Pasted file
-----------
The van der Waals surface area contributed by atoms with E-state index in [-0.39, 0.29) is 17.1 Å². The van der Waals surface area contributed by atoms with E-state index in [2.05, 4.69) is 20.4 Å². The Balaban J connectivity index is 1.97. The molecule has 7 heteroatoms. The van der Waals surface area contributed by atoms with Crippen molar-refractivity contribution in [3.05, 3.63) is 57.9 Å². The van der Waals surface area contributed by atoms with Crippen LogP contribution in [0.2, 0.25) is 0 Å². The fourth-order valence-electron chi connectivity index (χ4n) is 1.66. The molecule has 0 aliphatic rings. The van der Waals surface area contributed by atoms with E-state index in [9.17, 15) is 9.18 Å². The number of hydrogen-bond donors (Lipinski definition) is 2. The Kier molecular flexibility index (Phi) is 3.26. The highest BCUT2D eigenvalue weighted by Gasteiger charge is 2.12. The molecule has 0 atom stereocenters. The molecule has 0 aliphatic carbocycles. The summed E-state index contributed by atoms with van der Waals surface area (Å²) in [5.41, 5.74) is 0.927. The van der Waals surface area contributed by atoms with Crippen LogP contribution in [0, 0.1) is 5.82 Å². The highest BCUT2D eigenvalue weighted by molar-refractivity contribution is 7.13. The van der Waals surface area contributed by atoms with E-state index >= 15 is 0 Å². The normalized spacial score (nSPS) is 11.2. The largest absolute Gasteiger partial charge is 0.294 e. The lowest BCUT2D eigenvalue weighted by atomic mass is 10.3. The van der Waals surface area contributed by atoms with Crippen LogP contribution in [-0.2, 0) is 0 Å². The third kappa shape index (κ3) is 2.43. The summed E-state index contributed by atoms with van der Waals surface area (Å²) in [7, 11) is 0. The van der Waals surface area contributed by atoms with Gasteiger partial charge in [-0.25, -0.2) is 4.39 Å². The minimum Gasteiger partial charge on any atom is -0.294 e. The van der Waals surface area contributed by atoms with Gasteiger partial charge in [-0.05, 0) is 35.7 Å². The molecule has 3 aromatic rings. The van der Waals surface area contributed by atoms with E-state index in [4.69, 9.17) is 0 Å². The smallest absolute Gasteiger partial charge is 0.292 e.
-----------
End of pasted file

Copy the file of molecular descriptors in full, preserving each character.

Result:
The van der Waals surface area contributed by atoms with E-state index in [-0.39, 0.29) is 17.1 Å². The van der Waals surface area contributed by atoms with E-state index in [2.05, 4.69) is 20.4 Å². The Balaban J connectivity index is 1.97. The molecule has 7 heteroatoms. The van der Waals surface area contributed by atoms with Crippen molar-refractivity contribution in [3.05, 3.63) is 57.9 Å². The van der Waals surface area contributed by atoms with Crippen LogP contribution in [0.2, 0.25) is 0 Å². The fourth-order valence-electron chi connectivity index (χ4n) is 1.66. The molecule has 0 aliphatic rings. The van der Waals surface area contributed by atoms with E-state index in [9.17, 15) is 9.18 Å². The number of hydrogen-bond donors (Lipinski definition) is 2. The Kier molecular flexibility index (Phi) is 3.26. The highest BCUT2D eigenvalue weighted by Gasteiger charge is 2.12. The molecule has 0 atom stereocenters. The molecule has 0 aliphatic carbocycles. The summed E-state index contributed by atoms with van der Waals surface area (Å²) in [5.41, 5.74) is 0.927. The van der Waals surface area contributed by atoms with Crippen LogP contribution in [0, 0.1) is 5.82 Å². The highest BCUT2D eigenvalue weighted by molar-refractivity contribution is 7.13. The van der Waals surface area contributed by atoms with E-state index >= 15 is 0 Å². The normalized spacial score (nSPS) is 11.2. The largest absolute Gasteiger partial charge is 0.294 e. The lowest BCUT2D eigenvalue weighted by atomic mass is 10.3. The van der Waals surface area contributed by atoms with Crippen LogP contribution in [-0.2, 0) is 0 Å². The third kappa shape index (κ3) is 2.43. The summed E-state index contributed by atoms with van der Waals surface area (Å²) in [7, 11) is 0. The van der Waals surface area contributed by atoms with Gasteiger partial charge in [-0.25, -0.2) is 4.39 Å². The minimum Gasteiger partial charge on any atom is -0.294 e. The van der Waals surface area contributed by atoms with Gasteiger partial charge in [-0.05, 0) is 35.7 Å². The molecule has 3 aromatic rings. The van der Waals surface area contributed by atoms with E-state index in [4.69, 9.17) is 0 Å². The smallest absolute Gasteiger partial charge is 0.292 e.